Vilarrubias: "PP and PSOE have ceded the linguistic monopoly to nationalisms" The linguist Mercè Vilarrubias, who has just published 'Por una ley de lenguas', considers "unheard of in Europe" that Castilian, the majority language in Catalonia, has no right in this community

Mercè Vilarrubias en Crónica Global / LENA PRIETO

María Jesús Cañizares @MJesusCanizares

13.03.2019 00:00 h.
Merçè Vilarrubias with his book 'Por una ley de lenguas' 

To build a multilingual state. This is the objective of the law of languages in which Mercè Vilarrubias, Professor of English, works since 2014. She denounces that, during four decades of democracy, the successive Spanish governments have left in the hands of the nationalists the monopoly of the debate on the language "for partisan interest".

Vilarrubias has just published Por una ley de lenguas. Convivencia en el plurilinguismo (Deusto), where she proposes a roadmap to create a rule that obliges the State to be an actor in the defense of Catalan, Basque and Galician throughout Spain, but also the protection of the rights of Spanish speakers in Catalonia.

-Question. After forty years of democracy, how is it possible that there is no language law?

-Answer. There has not been a willingness to do it. We started with article 3 of the Constitution that supposed a qualitative change, because it recognized all languages as Spanish, decreed the official character of Basque, Galician and Catalan if their statutes recognized it, as a wealth of all that should be promoted. From here, the development of article 3 is left in the hands of the bilingual autonomous communities. The different nationalist autonomous governments begin to develop linguistic normalization according to their interests. And the different governments of the State see this development with concern, but it is thought that it is a question of autonomy and any intervention from the State would be interpreted as wanting to interfere. The years passed and the concept of one's own language emerged, monolingualism, and with silence on the part of the state governments, which have been trailing behind linguistic nationalism. They have not been able to develop a law for the entire country that seeks the common good. They have not known how to do it.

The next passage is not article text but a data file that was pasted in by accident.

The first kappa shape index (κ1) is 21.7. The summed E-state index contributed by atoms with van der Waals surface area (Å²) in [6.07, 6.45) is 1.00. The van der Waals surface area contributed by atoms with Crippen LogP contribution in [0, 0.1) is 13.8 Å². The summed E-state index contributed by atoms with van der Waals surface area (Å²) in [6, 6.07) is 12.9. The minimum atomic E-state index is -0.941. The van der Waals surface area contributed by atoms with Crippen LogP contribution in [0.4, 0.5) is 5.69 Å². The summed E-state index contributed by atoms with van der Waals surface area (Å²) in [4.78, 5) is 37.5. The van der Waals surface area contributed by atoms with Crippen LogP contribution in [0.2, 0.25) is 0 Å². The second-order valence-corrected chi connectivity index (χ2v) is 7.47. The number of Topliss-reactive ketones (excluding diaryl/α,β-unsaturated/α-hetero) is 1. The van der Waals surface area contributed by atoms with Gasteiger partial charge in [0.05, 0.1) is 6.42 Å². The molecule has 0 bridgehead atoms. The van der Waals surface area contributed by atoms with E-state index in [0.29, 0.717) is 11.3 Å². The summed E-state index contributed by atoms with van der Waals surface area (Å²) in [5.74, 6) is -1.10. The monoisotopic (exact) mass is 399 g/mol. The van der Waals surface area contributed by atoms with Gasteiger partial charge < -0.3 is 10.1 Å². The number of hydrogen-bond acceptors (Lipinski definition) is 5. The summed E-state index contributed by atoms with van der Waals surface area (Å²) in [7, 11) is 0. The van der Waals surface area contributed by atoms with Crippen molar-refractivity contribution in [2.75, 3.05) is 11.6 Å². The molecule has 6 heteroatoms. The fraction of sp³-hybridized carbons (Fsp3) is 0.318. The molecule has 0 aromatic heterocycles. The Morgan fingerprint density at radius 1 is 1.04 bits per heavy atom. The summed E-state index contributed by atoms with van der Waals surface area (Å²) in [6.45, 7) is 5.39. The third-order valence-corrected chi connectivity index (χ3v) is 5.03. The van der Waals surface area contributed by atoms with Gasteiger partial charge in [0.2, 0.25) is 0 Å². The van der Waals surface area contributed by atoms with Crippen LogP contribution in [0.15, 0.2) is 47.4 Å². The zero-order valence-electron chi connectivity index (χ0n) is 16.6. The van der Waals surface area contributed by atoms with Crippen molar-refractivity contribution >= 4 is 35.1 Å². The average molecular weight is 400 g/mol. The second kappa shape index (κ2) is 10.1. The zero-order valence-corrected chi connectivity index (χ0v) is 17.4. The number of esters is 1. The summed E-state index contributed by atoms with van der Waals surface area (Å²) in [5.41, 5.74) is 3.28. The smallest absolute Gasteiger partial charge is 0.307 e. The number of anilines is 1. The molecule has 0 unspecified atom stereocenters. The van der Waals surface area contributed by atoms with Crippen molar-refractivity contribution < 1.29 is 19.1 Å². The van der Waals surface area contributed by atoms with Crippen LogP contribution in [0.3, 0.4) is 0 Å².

- Haven’t they known, or PP and PSOE have used this issue in their strategy of pacts?

-Exactly, it was the time when all this was agreed with Pujol and with Basque nationalism. The national parties allowed to do because it suited them. Partisan interests have taken precedence over making a good diagnosis. We are where we are because there has not been an understanding that the State should act intelligently. When governing the PP, with Aznar who spoke Catalan in privacy, the second law of linguistic normalization was approved in 1998. And they did not say anything because they had their interests. And the PSOE has always given reason to the nationalists and has supported its monolingual policy. We are seeing it now in the Balearic Islands, where the socialists govern with MES and Catalonia's linguistic policy program is being imposed.

-What was the point of no return? The law of linguistic policy or the Statute?